Senate Bill 880 would create the "Metropolitan Extension Telecommunications Rights-of-Way Oversight Act", which according to the bill's statement of purpose, was designed to encourage competition among providers of telecommunication services and to streamline the process for authorizing providers' access to and use of local public rights-of way, among other things. Specifically, the bill would do the following:

ˇ  create the Metropolitan Extension Telecommunications Rights-of-Way Oversight Authority (METROWA), under the authority of Section 27 of Article VII of the state constitution (see "Background Information" below), and give METROWA the exclusive power to assess fees on telecommunication providers owning telecommunication facilities in public rights-of-way within a metropolitan area;

ˇ  require a provider to obtain a permit from a municipality for access to its public rights-of-way and pay the municipality a one-time $500 administrative fee, and submit route maps, and require municipalities to grant permits;

ˇ  require a provider to pay to METROWA an annual maintenance fee per linear foot of public right-of-way occupied by the provider's facilities of five cents, beginning April 1, 2003. (For the period of November 1, 2002 to March 31, 2003, a provider would have to pay an initial annual maintenance fee of two cents per linear foot, prorated for the period. Under certain cases, these fees would be reduced "in recognition of the need to provide nondiscriminatory compensation to municipalities for management of their rights-of-way". A provider providing cable services within a metropolitan area would have to pay an annual maintenance fee of one cent per linear foot and would be allowed to satisfy the fee requirement based on aggregate investment in Internet broadband facilities in Michigan since January 1, 1996);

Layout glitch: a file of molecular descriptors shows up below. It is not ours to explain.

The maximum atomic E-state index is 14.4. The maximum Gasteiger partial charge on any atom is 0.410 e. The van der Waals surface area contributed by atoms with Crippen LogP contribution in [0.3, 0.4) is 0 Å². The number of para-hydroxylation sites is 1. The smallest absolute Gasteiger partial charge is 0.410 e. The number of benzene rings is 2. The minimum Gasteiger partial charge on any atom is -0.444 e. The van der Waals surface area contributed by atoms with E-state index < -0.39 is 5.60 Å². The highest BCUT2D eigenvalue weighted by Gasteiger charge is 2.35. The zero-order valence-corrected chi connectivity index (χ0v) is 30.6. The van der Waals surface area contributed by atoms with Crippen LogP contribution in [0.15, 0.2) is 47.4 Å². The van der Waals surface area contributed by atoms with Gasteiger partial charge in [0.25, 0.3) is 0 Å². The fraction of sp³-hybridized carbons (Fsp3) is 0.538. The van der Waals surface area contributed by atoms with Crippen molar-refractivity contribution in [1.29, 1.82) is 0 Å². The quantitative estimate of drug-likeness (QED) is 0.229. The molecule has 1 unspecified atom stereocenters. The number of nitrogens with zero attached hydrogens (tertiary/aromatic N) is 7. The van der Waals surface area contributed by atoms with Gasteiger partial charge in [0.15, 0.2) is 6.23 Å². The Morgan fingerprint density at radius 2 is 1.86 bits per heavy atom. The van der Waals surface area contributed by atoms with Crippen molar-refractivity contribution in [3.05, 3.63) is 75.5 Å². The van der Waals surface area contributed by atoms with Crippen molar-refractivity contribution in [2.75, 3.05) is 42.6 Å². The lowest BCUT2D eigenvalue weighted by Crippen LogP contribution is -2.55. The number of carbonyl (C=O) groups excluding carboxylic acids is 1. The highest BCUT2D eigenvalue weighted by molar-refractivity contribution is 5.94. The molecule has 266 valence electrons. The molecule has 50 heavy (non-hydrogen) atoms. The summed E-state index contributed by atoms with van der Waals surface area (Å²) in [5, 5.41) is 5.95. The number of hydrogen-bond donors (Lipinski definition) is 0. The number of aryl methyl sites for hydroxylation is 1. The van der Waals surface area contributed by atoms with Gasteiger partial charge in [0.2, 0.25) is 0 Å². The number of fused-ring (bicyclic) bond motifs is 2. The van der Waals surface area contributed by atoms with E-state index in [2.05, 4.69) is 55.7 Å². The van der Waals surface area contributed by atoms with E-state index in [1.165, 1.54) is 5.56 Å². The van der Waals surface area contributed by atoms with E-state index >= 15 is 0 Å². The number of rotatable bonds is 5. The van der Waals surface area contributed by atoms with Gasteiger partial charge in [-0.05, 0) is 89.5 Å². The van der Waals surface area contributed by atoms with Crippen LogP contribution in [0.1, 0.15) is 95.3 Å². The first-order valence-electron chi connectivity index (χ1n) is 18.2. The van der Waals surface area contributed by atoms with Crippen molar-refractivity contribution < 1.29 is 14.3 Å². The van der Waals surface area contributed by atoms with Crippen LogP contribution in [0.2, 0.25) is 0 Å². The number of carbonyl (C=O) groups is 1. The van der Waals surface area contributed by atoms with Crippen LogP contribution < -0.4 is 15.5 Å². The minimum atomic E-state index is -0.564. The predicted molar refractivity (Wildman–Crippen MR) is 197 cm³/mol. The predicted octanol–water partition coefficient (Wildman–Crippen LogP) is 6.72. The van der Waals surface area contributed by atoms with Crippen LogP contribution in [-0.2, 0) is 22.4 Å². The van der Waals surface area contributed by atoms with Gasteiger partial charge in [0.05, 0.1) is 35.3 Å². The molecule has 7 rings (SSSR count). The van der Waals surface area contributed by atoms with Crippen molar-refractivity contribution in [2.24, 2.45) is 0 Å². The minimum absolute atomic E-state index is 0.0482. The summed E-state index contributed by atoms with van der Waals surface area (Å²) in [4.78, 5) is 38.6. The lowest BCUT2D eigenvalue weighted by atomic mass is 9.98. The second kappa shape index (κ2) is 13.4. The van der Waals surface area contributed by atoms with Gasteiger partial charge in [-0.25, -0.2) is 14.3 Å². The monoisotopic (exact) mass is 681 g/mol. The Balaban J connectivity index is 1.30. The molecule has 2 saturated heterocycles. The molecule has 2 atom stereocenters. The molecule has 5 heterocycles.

ˇ  extend the permit and permit fee requirements to a provider asserting rights under Public Act 129 of 1883;

ˇ  require the maintenance fee revenue to be distributed to municipalities in metropolitan areas;

ˇ  require municipalities, in order to receive fee-sharing payments, to comply with the bill and modify fees to the amount permitted under the bill;

ˇ  allow providers to take a credit against their utility property tax (pursuant to Senate Bill 999);

ˇ  discount the maintenance fees of providers implementing a shared use arrangement;

ˇ  allow METROWA to waive the fee for facilities in underserved areas;

ˇ  make exceptions to the fee requirements for educational institutions, electric and gas utilities, the state, counties, municipalities, and municipally owned utilities;

ˇ  establish "fair play" requirements for a county or municipality providing a telecommunication service or cable modem service provided through a broadband Internet access transport service;

ˇ  require providers excavating, constructing, or installing facilities within, or temporarily obstructing, a public right-of way to return the right-of-way to its original condition;

ˇ  specify remedies and penalties the Public Service Commission (PSC) could order for violations of the bill;

ˇ  require municipalities to use maintenance fee funds received under the bill solely for rights-of-way purposes and require any municipality with a population of 10,000 or more that received funds to file an annual report with METROWA on the use and distribution of the funds;